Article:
Zoetop, the owner of popular e-commerce brands SHEIN and ROMWE, had to pay $1.9 million in penalties and costs to New York for failing to handle a data breach in which tens of millions of customers had their personal information compromised, along with lying to those consumers about the scope of the breach.

The data breach led to 39 million SHEIN accounts and 7 million ROMWE accounts being stolen. 800,000 of those accounts belonged to residents of New York, according to the Office of the Attorney General.

The valuable information that had been stolen in the cyberattack included credit card information, names, email addresses and account passwords for certain Zoetop customers.

The data breach first started back in 2018. Zoetop had unknowingly been the victim of cyberattack intrusion at the time. The e-commerce retailer would later find out through a payment processor that its systems had been compromised, according to the OAG.

Following the cyberattack, Zoetop conducted a forensic investigation through a cybersecurity firm and found out that the attackers stole 39 million SHEIN account credentials worldwide, along with the credentials of 375,000 New Yorkers.

The OAG says that Zoetop had only contacted a fraction of the customers who had their accounts compromised. More than 32.5 million accounts worldwide and 255,294 New Yorkers had not been alerted about the cyberattack, according to the OAG.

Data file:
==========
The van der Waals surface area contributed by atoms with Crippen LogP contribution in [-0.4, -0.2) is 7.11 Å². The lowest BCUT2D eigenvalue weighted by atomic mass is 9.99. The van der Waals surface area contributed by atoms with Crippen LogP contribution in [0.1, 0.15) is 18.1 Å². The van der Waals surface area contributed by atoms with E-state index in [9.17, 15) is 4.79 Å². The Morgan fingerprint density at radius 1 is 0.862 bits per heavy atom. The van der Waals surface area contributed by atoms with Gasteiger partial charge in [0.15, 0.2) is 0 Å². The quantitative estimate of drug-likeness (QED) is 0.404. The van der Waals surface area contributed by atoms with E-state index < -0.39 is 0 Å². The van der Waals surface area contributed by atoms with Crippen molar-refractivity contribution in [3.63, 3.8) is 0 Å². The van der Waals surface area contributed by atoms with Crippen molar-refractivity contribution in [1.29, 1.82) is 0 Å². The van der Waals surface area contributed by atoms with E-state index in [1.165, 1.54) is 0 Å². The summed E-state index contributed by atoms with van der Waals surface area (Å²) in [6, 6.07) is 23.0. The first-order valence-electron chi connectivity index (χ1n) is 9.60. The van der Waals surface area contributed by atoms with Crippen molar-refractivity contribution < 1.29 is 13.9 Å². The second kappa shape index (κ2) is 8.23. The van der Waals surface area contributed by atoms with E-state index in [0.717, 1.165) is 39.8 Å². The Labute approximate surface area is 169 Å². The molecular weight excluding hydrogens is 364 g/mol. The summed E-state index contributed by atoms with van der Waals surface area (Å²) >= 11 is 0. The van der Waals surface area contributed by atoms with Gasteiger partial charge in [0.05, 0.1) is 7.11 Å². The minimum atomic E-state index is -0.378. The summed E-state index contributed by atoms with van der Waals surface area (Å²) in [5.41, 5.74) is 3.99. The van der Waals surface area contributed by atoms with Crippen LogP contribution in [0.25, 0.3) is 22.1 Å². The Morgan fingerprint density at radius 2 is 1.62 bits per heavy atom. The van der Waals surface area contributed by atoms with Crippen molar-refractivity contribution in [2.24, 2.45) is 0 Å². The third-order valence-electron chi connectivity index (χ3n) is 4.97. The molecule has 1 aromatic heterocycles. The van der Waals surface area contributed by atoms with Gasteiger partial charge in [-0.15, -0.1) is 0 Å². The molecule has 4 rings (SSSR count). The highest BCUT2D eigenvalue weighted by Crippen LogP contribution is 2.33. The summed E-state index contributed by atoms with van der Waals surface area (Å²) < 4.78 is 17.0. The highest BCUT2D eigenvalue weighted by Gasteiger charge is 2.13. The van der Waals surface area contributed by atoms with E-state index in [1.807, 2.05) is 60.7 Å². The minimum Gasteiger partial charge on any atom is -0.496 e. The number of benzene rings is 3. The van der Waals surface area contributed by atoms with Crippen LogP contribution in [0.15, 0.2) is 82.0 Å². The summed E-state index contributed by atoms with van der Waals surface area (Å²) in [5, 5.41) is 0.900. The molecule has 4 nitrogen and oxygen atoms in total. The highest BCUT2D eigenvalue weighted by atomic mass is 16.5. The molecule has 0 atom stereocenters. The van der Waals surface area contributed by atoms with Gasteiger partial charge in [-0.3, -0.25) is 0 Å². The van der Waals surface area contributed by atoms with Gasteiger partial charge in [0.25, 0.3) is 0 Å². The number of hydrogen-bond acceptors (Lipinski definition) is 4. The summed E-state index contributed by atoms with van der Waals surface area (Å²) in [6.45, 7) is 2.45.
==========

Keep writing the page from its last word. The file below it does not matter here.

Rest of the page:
Zoetop also lied about the severity of the cyberattack at the time. The e-commerce retailer falsely said that only 6.42 million customers were impacted by the data breach, as well as falsely stated that there was no evidence that credit card information was stolen, according to the OAG.

Two years after the data breach, the OAG says that Zoetop would discover that login credentials for ROMWE customer accounts were available on the dark web.

In total, 7 million ROMWE accounts were found to have been stolen worldwide, along with the accounts of 500,000 New Yorkers.

Through its investigation, the OAG found that Zoetop failed to maintain reasonable security measures to protect customer information in several areas.

These security measures included password management, the protection of sensitive customer information, monitoring, and incident response.

On top of paying the $1.9 million in monetary penalties, Zoetop also has to maintain a comprehensive information security program. This includes more robust hashing of customer passwords, network monitoring, timely customer notice, and more.

“SHEIN and ROMWE’s weak digital security measures made it easy for hackers to shoplift consumers’ personal data,” New York Attorney General Letitia James said.

“While New Yorkers were shopping for the latest trends on SHEIN and ROMWE, their personal data was stolen and Zoetop tried to cover it up. Failing to protect consumers’ personal data and lying about it is not trendy. SHEIN and ROMWE must button up their cybersecurity measures to protect consumers from fraud and identity theft. This agreement should send a clear warning to companies that they must strengthen their digital security measures and be transparent with consumers, anything less will not be tolerated.”

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